Jenny's dad has been rounding with the medicine services and attending in Cardiology clinical this week.  He received a call from the OB/GYN service here requesting a Cardiology consult for a woman 5 days post-partum with likely peri-partum cardiomyopathy.  Jenny is going into OB/GYN so she and her dad went to see the consult together.  Watching them tag-team examining the woman and coming up with a management plan (mental picture: the two of them, sitting together, dueling iPads in hand with reference materials- Jenny on LactMed looking for lactation safe drugs and her dad on UpToDate) was great.

lit review time

discussing the consult

reviewing the imaging

Very neat experience watching a father and daughter work together in a medical capacity.
More pictures of us at the front gates of the hospital...

happily nerdy about our forthcoming careers...

a great mentor.
 Thanks, all!


Monday, March 9, 2015

Around Kumuzu Central

We started today off at morning report.  Interestingly, there was a gun shot wound victim who was brought to the operating theater for exploration last night.  Gun shot wounds are incredibly rare in Malawi and according to staff at the hospital they are usually the result of interactions of criminals and police officers.

We started off the day in the operating room with two cases that are rare in the US and not uncommon in Malawi- a mastectomy for a young (30s) woman with very advanced breast cancer and an emergent exploratory laparotomy for an older gentleman with a sigmoid volvulus (last part of colon twists around itself like a balloon animal and can squeeze off its own blood supply for the non-medical crowd reading this).  I was talking to a visiting resident who is working on breast cancer screening with UNC project tonight and she was telling me that there is absolutely no formal breast cancer screening program or guidelines in Malawi.  Additionally, there are only two mammography machines in Malawi as a whole and it costs about 100 USD to get a mammogram, clearly out of reach for the majority of people who live on something like 1.50 USD per day here.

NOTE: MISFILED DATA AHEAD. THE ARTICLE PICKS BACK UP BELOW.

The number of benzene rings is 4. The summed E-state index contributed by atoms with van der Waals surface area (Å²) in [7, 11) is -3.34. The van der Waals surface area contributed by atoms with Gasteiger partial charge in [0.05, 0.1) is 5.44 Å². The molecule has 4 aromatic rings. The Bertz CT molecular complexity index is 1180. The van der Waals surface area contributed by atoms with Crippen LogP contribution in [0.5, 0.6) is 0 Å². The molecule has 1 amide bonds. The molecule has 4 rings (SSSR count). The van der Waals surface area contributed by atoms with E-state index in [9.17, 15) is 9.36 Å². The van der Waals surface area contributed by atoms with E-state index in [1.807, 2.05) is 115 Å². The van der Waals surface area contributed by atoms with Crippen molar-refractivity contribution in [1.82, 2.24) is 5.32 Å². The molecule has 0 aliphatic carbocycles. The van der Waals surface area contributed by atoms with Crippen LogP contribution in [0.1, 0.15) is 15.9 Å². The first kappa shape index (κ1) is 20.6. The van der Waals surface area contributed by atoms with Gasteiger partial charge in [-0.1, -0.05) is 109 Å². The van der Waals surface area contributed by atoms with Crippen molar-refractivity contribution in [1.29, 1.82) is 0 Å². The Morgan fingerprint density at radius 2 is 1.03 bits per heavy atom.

We picked up Jenny's dad from the airport this afternoon- he's a cardiologist in the states and will be working in the hospital for the week.  We toured him around the hospital and then went to the market over by Bwaila hospital to pick up some veggies for dinner as well as some Chitenge fabric. Chitenge is a patterned fabric very common in East Africa that's worn as a sarong by most women, but is also used as a sling to carry babies as well as to wrap baskets carrying food or supplies.  I hope to get some scrub hats made from some of the fabric I purchased today.


Morning report, presenting an orthopedic case...

Future docs. Match day is 3/20!

Vanessa, surgery resident, and Dr. Charles.

endless Malawi sky-Lilongwe is in the distance

Need directions?

We have an endoscopy suite

Main hall of the hospital

en route to the burn unit

Renal cheat sheet on the wall in dialysis.

Families prepare food and new clothing and bring it to the hospital each day in these large plastic bins.

burn unit

outside corridor of the burn unit

Waiting with her babies. The youngest is carried in a chitenge.

KCH grounds.

another great sign
Home sweet Lilongwe.